Born Into Slavery, Bill Traylor Would Become a Leading Light of Self-Taught Art

A new show at the Smithsonian American Art museum highlights his work

Traylor’s work is often ambiguous: In 1939’s Untitled (Yellow and Blue House with Figures and Dog), the top character may be a servant—or Death itself. Photo by Gene Young
Blacksmith Shop, c. 1939-1940, pencil on cardboard Image copyright © The Metropolitan Museum of Art. Image source: Art Resource, NY
Untitled (Red Goat with Snake) by Bill Traylor, ca. 1940-1942 SAAM, photo: Gene Young
Truncated Blue Man with Pipe, c. 1939-1942, poster paint and pencil on cardboard William Louis-Dreyfus Foundation Inc.
Mean Dog (Verso: Man Leading Mule), c. 1939-1942, by Bill Traylor, poster paint and pencil on cardboard Matt Flynn © Smithsonian Institution
Rabbit, c. 1940-1942, watercolor and graphite on cardboard Montgomery Museum of Fine Arts, Montgomery, Alabama
Untitled (Man Carrying Dog on Object), c. 1939-1942, poster paint and graphite on cardboard Photo by Mike Jensen

Bill Traylor (1853-1949) was emancipated from slavery at the end of the Civil War when he was about 12 years old, but his family remained on their former owner’s Alabama cotton plantation, and he spent most of his life as a tenant farmer. It wasn’t until Traylor was in his 80s that he began creating art. Today, he is considered one of the most important self-taught artists of the 20th century, and this month, 155 of his more than 1,100 paintings and drawings go on display at the Smithsonian American Art Museum—the first major retrospective for an artist born into slavery. Because his work is dense with personal symbolism and often deliberately obscure, early collectors considered it quaint or even humorous, overlooking the dark themes of plantation life, Jim Crow and lynching. “He keeps his meanings subtle,” says curator Leslie Umberger. Still, she says, his images “are this very loud assertion that he is a person and has a story to tell and has a right to tell it.”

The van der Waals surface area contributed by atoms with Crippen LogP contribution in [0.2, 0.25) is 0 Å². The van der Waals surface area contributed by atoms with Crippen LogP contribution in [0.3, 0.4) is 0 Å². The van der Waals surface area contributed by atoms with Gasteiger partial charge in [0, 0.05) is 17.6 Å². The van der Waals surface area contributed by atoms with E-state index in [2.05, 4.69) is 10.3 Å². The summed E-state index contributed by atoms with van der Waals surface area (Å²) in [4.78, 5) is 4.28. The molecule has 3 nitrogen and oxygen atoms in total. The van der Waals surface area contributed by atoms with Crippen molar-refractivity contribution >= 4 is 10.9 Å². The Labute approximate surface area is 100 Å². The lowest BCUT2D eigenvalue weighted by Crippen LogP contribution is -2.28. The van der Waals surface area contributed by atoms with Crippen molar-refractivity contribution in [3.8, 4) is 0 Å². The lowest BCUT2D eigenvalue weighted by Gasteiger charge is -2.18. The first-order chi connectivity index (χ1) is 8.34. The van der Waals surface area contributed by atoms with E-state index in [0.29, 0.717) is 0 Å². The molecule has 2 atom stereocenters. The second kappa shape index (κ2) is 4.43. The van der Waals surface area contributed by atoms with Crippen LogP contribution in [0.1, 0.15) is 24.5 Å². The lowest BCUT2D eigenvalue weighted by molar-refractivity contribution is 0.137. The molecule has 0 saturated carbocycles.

Bill Traylor: Drawings from the Collections of the High Museum of Art and the Montgomery Museum of Fine Arts

A monograph on the self-taught artist Bill Traylor's striking drawings, which reveal the witty vitality of his vision.

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This article is a selection from the September issue of Smithsonian magazine